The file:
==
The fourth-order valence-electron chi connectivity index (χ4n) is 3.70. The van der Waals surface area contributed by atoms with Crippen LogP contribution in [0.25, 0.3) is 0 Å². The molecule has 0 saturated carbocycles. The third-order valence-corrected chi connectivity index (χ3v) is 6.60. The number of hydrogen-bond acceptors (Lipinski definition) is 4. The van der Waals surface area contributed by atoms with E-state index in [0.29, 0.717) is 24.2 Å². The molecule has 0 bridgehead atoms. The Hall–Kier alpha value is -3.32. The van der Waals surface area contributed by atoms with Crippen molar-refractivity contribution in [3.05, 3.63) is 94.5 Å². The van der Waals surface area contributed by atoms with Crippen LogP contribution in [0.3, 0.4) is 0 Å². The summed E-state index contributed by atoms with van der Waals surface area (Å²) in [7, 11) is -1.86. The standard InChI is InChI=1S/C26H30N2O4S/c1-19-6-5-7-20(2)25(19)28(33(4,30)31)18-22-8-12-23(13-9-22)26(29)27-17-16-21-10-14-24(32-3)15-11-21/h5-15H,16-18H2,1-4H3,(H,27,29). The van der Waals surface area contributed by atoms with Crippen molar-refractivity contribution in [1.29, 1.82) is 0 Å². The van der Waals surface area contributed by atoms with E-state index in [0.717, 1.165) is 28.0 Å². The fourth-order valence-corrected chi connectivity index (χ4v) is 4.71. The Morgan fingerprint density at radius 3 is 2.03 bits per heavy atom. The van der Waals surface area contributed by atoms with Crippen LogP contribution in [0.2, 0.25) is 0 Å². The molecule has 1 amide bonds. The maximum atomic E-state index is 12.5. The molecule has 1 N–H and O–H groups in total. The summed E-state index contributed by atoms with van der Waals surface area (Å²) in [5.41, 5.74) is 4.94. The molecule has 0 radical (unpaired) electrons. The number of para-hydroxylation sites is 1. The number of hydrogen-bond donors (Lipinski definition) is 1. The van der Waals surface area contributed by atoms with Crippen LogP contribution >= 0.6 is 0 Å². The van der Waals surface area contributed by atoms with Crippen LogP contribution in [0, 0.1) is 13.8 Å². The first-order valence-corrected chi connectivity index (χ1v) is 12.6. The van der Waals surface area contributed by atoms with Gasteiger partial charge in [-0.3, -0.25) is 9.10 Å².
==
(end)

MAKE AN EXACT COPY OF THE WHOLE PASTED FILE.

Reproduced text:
The fourth-order valence-electron chi connectivity index (χ4n) is 3.70. The van der Waals surface area contributed by atoms with Crippen LogP contribution in [0.25, 0.3) is 0 Å². The molecule has 0 saturated carbocycles. The third-order valence-corrected chi connectivity index (χ3v) is 6.60. The number of hydrogen-bond acceptors (Lipinski definition) is 4. The van der Waals surface area contributed by atoms with E-state index in [0.29, 0.717) is 24.2 Å². The molecule has 0 bridgehead atoms. The Hall–Kier alpha value is -3.32. The van der Waals surface area contributed by atoms with Crippen molar-refractivity contribution in [3.05, 3.63) is 94.5 Å². The van der Waals surface area contributed by atoms with Crippen LogP contribution in [0.3, 0.4) is 0 Å². The summed E-state index contributed by atoms with van der Waals surface area (Å²) in [7, 11) is -1.86. The standard InChI is InChI=1S/C26H30N2O4S/c1-19-6-5-7-20(2)25(19)28(33(4,30)31)18-22-8-12-23(13-9-22)26(29)27-17-16-21-10-14-24(32-3)15-11-21/h5-15H,16-18H2,1-4H3,(H,27,29). The van der Waals surface area contributed by atoms with Crippen molar-refractivity contribution in [1.29, 1.82) is 0 Å². The van der Waals surface area contributed by atoms with E-state index in [0.717, 1.165) is 28.0 Å². The fourth-order valence-corrected chi connectivity index (χ4v) is 4.71. The Morgan fingerprint density at radius 3 is 2.03 bits per heavy atom. The van der Waals surface area contributed by atoms with Crippen LogP contribution in [0.2, 0.25) is 0 Å². The molecule has 1 amide bonds. The maximum atomic E-state index is 12.5. The molecule has 1 N–H and O–H groups in total. The summed E-state index contributed by atoms with van der Waals surface area (Å²) in [5.41, 5.74) is 4.94. The molecule has 0 radical (unpaired) electrons. The number of para-hydroxylation sites is 1. The number of hydrogen-bond donors (Lipinski definition) is 1. The van der Waals surface area contributed by atoms with Crippen LogP contribution >= 0.6 is 0 Å². The van der Waals surface area contributed by atoms with Crippen LogP contribution in [0, 0.1) is 13.8 Å². The first-order valence-corrected chi connectivity index (χ1v) is 12.6. The van der Waals surface area contributed by atoms with Gasteiger partial charge in [-0.3, -0.25) is 9.10 Å².